In One Picture: Sukie Chapin’s “Thoroughbreds and Thermodynamics” (Contest)

In One Picture: Sukie Chapin’s “Thoroughbreds and Thermodynamics” (Contest)

UPDATE: The winner is…Latifa Morrisette!

Thoroughbreds and Thermodynamics by Sukie Chapin

A nerdy vet weathers a snowstorm to help a hot-as-hell rancher deliver a breach foal; save a horse, ride a cowboy, indeed!

Snippet from “Thoroughbreds and Thermodynamics”…

Boone walks me to the barn door, but when he swings it open, we both freeze.

While we’ve been cocooned in the barn, the winter storm has turned into a blizzard. In Texas…

“Well, fuck me,” Boone says, and I resist the urge to that’s what she said. “I hope you didn’t have any holiday plans.”

I don’t tell him that my Christmas plans are opening a can of Chef Boyardee and a bottle of “fancy” wine from the Piggly Wiggly and binge-watching The Office because that’s not something you admit to a sex god.

I look at my Prius, half-buried in a snowdrift. A freaking snowdrift.

“I can make it home,” I say, but it falls flat. “Where’s your shovel?”

Boone laughs. “You gonna ride it home like a broom, because you’re sure as hell not thinking of digging your car out and driving in this. Crash at my place,” he says, waving his big hand at the little white farmhouse up the hill. “You can check on these two tomorrow. Just in case.”

Oh, he’s good. I can’t fight that reasoning.

And that settles it, because the next thing I know, we’re picking our way through snow and ice. Boone helps me navigate the slick front steps to the covered porch. He holds the front door open for me, and we stumble across the threshold. It’s after four, and he looks how I feel—like sleeping standing up is a valid option at this point.

He walks me to his bedroom and nods at the bathroom door.

“Shower’s in there.” He hands me a pair of boxer briefs and an A&M T-shirt. “I’ll hit the other bath.”

After our showers, Boone grabs a pillow to take to the couch. He’s so damn tired, and way too big to sleep well on the sofa. It takes less than a second to make up my mind. “Hey, cowboy, we’re both dead on our feet. Just climb in here. I promise I won’t be a cover hog.”

He swallows hard and raises a brow. “I snore.”

“You could sing Queen all night, and I doubt I’d hear you,” I say, crawling under the covers.

He laughs and slides in beside me. “Pretty sure I don’t channel Freddy Mercury in my sleep.”

“I don’t know whether to be grateful or disappointed.”

He laughs quietly and tucks the covers around me before settling back. My heart does that thing again, the one where it feels too big.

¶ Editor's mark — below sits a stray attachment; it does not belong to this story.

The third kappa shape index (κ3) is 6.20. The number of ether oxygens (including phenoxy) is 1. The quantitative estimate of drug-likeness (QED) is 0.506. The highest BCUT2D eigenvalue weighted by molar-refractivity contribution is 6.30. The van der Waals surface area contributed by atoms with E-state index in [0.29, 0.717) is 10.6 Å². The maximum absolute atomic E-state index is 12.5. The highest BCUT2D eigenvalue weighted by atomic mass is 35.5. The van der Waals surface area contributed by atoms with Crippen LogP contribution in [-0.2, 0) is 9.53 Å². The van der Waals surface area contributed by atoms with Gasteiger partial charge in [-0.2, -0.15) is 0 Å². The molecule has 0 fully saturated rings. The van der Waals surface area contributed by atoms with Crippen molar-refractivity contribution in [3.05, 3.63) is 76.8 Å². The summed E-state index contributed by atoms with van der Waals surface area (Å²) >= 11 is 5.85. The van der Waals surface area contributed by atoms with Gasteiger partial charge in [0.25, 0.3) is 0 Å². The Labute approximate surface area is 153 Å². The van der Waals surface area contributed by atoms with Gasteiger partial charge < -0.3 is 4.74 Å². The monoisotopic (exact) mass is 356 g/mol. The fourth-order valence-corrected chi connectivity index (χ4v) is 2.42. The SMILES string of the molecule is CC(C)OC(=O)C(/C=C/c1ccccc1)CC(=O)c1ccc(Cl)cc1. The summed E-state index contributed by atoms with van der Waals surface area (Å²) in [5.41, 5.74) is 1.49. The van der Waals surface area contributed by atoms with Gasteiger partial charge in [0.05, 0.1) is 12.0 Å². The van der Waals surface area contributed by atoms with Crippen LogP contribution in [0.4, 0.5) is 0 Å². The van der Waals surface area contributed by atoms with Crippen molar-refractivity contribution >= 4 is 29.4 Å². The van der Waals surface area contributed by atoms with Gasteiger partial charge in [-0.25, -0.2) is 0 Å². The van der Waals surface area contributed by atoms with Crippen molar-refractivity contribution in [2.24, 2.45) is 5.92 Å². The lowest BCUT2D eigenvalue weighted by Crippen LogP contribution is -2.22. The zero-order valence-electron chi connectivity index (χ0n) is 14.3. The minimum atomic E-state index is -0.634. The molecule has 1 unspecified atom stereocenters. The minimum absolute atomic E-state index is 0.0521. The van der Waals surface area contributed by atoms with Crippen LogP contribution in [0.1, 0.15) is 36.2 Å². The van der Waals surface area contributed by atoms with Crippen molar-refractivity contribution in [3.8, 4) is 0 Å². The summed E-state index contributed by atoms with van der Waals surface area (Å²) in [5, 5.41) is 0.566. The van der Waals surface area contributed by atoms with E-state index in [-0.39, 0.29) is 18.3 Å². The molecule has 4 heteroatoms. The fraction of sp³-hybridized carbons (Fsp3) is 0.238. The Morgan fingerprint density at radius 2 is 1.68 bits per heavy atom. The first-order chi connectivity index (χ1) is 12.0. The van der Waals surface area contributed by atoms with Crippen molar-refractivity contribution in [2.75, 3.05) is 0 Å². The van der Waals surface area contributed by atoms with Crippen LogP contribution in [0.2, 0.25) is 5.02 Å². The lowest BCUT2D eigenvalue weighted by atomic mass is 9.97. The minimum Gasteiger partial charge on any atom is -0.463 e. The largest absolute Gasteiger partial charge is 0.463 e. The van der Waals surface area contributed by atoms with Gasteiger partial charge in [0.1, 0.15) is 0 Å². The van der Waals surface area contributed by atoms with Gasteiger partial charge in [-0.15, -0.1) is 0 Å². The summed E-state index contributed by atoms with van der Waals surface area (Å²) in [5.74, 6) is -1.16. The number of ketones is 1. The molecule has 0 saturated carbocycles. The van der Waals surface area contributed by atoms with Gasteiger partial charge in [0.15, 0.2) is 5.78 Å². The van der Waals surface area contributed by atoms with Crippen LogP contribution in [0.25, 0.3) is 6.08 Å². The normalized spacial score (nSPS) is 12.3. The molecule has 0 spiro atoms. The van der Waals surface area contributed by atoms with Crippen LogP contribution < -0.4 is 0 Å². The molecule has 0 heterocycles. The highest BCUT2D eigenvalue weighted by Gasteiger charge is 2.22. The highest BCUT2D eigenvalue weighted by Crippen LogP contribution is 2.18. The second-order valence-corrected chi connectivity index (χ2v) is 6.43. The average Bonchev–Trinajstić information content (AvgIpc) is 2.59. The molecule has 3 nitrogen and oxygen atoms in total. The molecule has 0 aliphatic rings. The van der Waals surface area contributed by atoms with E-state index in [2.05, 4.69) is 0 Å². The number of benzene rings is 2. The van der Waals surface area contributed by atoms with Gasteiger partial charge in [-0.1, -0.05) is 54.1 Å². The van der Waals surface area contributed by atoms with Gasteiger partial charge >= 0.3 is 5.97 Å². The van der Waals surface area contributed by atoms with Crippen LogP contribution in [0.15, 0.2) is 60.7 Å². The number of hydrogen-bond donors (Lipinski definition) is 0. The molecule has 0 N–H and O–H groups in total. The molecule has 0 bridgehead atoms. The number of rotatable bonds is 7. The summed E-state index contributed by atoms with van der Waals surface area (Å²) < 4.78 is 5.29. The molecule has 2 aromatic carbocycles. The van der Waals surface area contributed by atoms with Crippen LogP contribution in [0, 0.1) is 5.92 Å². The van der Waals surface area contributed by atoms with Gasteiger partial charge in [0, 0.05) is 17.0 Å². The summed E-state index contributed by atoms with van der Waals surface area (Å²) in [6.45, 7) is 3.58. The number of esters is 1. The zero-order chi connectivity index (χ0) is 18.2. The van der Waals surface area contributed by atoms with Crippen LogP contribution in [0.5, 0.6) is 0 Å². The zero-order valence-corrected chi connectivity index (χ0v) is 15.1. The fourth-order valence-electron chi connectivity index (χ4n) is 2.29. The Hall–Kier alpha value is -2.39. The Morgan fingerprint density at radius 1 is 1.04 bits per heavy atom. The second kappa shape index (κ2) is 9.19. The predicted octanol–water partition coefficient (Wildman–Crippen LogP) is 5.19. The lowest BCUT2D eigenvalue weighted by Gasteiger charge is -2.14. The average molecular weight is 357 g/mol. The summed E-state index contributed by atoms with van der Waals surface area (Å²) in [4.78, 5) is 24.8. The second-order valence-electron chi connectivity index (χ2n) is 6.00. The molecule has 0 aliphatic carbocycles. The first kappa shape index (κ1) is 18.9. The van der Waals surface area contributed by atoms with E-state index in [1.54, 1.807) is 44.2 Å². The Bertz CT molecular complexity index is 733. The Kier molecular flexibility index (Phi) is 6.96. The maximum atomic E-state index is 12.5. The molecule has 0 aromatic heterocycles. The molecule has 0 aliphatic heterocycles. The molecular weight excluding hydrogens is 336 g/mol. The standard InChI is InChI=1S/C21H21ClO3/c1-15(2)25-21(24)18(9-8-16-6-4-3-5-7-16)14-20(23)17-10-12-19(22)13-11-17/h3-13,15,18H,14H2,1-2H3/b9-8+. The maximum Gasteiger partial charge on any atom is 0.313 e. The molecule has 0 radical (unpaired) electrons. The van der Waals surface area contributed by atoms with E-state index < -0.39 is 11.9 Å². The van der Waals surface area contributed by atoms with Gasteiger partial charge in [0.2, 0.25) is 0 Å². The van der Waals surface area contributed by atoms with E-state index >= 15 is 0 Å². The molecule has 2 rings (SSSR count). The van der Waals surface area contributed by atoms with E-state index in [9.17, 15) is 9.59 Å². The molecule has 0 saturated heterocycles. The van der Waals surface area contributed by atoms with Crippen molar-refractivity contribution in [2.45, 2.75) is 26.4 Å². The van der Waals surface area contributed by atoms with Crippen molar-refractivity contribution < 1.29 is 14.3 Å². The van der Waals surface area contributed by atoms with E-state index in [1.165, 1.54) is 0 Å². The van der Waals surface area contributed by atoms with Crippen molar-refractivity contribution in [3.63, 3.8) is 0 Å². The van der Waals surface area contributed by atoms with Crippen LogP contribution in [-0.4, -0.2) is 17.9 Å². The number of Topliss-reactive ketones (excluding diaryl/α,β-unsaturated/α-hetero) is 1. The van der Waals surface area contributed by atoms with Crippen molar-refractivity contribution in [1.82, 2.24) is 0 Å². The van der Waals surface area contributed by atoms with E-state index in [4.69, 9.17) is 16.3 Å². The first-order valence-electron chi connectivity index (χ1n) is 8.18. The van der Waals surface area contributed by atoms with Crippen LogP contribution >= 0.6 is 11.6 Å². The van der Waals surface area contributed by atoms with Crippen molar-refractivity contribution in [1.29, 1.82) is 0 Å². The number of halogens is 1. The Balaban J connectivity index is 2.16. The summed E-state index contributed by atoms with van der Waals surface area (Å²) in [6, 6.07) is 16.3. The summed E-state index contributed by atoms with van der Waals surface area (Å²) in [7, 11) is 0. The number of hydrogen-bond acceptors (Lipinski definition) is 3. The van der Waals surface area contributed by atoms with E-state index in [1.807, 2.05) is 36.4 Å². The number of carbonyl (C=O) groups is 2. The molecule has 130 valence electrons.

“You good?” he asks.

I sigh. “Better than I’ve been in a long damn time.”

I say it without thinking, the truth of my own words hitting me like a punch to the chest. Boone makes a soft noise in the back of his throat.

Something deep inside whispers that I should want to snatch the words back, but for some inexplicable reason, I don’t want to. Laying here, Boone’s heat soaking into my skin, his smell all around me, his soft breaths a gentle reminder of life, I feel…like me. Present. Like I can breathe.

“Merry Christmas, Adelaide,” he says, my name like whiskey on his tongue, the words searing their way through my veins, burning the sounds into my synapses, making me drunk on Boone. Better than I imagined.

“Merry Christmas, Boone,” I whisper back because it’s all I can manage.

And as much as I don’t want this moment to end, sleep is pulling me under before I hear Boone’s first soft snore.

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For a chance to win a $5 Amazon gift card, answer this!
Could you ever see yourself with a rancher or being a rancher? Have you had that fantasy?

About the Author

Sukie Chapin has been a military wife, world traveler, almost-groupie, and preschool teacher. Naturally, the next logical step was writing erotic romance. She lives in Texas where she can be found reading, writing, mommying, and making a homemade chocolate pudding that will make you want to slap your mama.

8 thoughts on “In One Picture: Sukie Chapin’s “Thoroughbreds and Thermodynamics” (Contest)

  1. At my age now, I can’t see myself being a rancher – the work is back-breaking – but when I was young I had fantasies of living on a ranch.

  2. I’ve had the fantasy but now as I get older I probably couldn’t do much ranch work…but being with a rancher and with lots of help and not too too far from the city seems doable 🙂

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